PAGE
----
Changing Lives In Africa

Tearfund is supporting initiatives that are transforming communities by empowering them to help themselves - by Marcia Dixon

EMPOWERING OTHERS: Clockwise, from main, front row, Lisa Adjei, Tolu Adepegba and Pastor Susan Graham, and back row is Angie Le Mar and Marcia Dixon

I RECENTLY joined a group of Christian women – comprising comedienne Angie Le Mar, Premier Gospel presenter Tolu Adepegba, business woman Claudine Reid and Pastor Susan Graham, Head of Children’s Ministries for the Church of God of Prophecy – on a trip to Uganda to observe first hand the impact of projects supported by Tearfund, a Christian development charity.

The visit was jointly led by Lisa Adjei, Tearfund’s UK Churches team administrator and a pastor, and Seth Pinnock, head of Tearfund’s recently formed African and Caribbean engagement department.

Seth’s aim is to raise awareness of development issues and Tearfund’s work among Britain’s black Christian community.

With this in mind, he’s taken church pastors to Ethiopia and youth leaders to Brazil to see the impact of Tearfund’s work. This time, it was the women’s turn.

Uganda is a country of amazing natural beauty. Its landscape is reminiscent of the mythical city of Wakanda, featured in Black Panther. It’s that incredible.

SCENERY: Marcia soaking in the stunning landscape

And like most countries, it has challenges. These include climate change, accessing clean water, poverty, managing HIV/ AIDs and families growing enough food.

During our time in Uganda, it was evident that the church has met some of those challenges head on through its Church and Community Transformation initiative (CCT), developed and run by the Pentecostal Assemblies of God in Uganda, south west region and supported by Tearfund.

The CCT trains church leaders, via bible studies, to harness the skills of members, to implement solutions to community issues and empower communities to help themselves.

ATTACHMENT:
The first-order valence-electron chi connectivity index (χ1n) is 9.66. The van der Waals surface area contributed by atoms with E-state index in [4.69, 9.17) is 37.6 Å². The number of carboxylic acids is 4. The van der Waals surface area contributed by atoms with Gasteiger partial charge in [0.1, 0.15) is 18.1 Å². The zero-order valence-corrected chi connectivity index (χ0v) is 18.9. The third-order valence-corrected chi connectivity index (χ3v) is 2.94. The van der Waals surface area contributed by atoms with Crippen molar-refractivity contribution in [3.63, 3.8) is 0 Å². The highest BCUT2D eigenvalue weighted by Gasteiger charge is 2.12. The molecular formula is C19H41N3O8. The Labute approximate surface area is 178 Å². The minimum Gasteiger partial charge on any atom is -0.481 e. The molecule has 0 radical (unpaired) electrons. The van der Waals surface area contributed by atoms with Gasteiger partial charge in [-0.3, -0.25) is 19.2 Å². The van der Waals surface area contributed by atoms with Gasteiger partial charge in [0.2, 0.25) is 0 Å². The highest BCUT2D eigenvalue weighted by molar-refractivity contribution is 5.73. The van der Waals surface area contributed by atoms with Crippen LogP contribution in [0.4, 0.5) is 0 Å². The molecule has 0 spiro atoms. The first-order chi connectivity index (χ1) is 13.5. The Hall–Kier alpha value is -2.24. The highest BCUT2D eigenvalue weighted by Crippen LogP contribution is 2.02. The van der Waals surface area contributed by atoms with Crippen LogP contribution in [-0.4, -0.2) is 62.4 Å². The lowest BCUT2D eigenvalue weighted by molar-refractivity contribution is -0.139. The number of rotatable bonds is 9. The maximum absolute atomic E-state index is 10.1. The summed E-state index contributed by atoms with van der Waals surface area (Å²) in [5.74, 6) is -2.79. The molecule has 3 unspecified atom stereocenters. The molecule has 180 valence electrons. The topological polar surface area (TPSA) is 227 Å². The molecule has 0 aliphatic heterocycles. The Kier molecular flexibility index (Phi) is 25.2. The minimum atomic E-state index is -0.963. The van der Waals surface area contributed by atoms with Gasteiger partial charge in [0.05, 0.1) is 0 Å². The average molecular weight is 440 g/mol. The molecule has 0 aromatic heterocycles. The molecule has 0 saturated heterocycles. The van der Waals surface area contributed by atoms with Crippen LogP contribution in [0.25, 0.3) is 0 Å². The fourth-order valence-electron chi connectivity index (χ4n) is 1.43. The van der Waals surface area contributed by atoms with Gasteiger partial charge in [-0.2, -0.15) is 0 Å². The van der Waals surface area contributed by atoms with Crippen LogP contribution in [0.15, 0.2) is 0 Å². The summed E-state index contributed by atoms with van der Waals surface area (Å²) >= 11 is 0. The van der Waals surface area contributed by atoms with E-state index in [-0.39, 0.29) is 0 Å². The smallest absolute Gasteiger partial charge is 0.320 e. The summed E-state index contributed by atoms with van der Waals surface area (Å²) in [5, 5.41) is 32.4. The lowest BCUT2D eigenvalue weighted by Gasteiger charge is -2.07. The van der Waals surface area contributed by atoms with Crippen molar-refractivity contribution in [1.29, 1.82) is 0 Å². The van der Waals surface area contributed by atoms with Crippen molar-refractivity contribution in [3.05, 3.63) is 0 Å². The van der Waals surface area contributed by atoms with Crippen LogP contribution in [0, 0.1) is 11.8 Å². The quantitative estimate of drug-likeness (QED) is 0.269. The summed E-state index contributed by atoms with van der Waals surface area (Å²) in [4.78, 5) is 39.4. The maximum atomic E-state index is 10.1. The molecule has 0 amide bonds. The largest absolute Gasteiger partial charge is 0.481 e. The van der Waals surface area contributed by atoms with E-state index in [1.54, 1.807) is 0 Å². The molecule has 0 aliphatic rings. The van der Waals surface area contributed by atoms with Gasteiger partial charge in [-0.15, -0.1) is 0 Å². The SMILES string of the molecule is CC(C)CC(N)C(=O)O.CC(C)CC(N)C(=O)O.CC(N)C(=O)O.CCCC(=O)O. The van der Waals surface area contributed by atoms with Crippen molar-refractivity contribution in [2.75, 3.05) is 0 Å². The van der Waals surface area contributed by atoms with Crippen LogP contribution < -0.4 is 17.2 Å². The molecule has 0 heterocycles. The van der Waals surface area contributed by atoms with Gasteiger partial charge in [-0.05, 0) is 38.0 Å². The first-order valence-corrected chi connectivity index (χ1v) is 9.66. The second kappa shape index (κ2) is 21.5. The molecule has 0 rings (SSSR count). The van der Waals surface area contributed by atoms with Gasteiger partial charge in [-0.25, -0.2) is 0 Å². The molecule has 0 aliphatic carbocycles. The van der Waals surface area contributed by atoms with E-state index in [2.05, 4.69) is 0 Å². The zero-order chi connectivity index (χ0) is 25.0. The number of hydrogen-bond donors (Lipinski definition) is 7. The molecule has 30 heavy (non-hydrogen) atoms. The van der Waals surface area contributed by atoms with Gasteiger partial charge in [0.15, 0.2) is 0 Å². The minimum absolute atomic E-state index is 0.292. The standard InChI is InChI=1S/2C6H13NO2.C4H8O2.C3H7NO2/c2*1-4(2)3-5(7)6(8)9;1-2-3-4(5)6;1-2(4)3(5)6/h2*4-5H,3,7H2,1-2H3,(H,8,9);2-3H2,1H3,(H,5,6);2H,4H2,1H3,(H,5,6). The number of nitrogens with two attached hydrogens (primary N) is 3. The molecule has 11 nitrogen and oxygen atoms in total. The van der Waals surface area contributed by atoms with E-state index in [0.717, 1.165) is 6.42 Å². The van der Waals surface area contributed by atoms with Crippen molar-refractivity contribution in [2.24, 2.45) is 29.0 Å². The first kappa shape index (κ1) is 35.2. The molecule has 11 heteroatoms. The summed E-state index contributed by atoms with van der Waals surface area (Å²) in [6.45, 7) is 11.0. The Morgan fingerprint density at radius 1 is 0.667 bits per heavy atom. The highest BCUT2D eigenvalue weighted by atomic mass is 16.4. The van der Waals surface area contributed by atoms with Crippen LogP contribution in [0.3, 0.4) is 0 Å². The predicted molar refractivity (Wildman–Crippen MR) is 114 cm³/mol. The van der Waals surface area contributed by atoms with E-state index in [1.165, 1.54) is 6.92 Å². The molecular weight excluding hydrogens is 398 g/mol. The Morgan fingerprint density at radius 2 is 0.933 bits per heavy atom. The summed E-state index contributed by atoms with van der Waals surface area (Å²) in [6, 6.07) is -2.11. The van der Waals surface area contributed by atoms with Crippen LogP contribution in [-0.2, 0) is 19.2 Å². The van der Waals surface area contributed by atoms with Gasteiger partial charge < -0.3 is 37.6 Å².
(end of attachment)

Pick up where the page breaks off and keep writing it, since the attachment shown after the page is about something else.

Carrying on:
Vincent Atwijukire, the CCT regional programme officer, showed us the impact of CCT initiatives, which included the Kigezi Diocese Water and Sanitation Programme.

Tearfund have been supporting it since its start in 1986.

Through this programme, several communities have developed their own water action plan and installed water storage units – sometimes in mountainous terrain – so they can access clean water.

They are also taught to conserve water, grow their crops more effectively and shown how to stop soil erosion.

This sanitation programme is so highly regarded, it is recognised by the Ugandan Government and meets the World Health Organisation Standard.

The CCT programme has also encouraged individual transformation.

We met Pastor Johnson who oversees eight church plants in the Kigezi district.

CCT training transformed his approach to ministry and changed lives.

Angie Le Mar smiles with school children

One person changed by the programme was Loy, a widow with two children, who contracted HIV/AIDs from her late husband.

She only found out she was HIV positive when she gave birth to her second child, after undergoing a hospital test.

The CCT programme gave Loy hope and made her realise HIV/AIDs was not a death sentence.

It also helped her overcome the stigma and the inferiority complex she had developed.

The CCT programme transformed her life so much she is now an AIDs advocate and example to women. The church also paid her children’s school fees and helped her buy land, upon which she built her house. They also taught her how to eat healthily – and from following the advice she received, along with the drugs she takes, she is managing the disease and is able to live a full life.

I heard similar tales of transformed lives and communities.

Victor shared, that unlike other NGOs in Uganda, Tearfund supported and trained natives to help themselves.

Other initiatives run via the CCT included projects that helped orphans and vulnerable children, a savings programme, a food security programme and an HIV and AIDs initiative.

In one village, the CCT programme inspired the building of a school.

In the course of my six days in the country, I met Ugandans that were strong, hopeful, who made little go far and what they lacked in finances they more than made up for it in their faith, resilience and strength.

It also became apparent that it is important that Britain’s black Christians community makes a commitment to support organisations that help their counterparts overseas.

The Bible does state ‘we are our brother’s keeper’, and we are impelled to support those transforming lives and communities with God’s word. Visit for more information.

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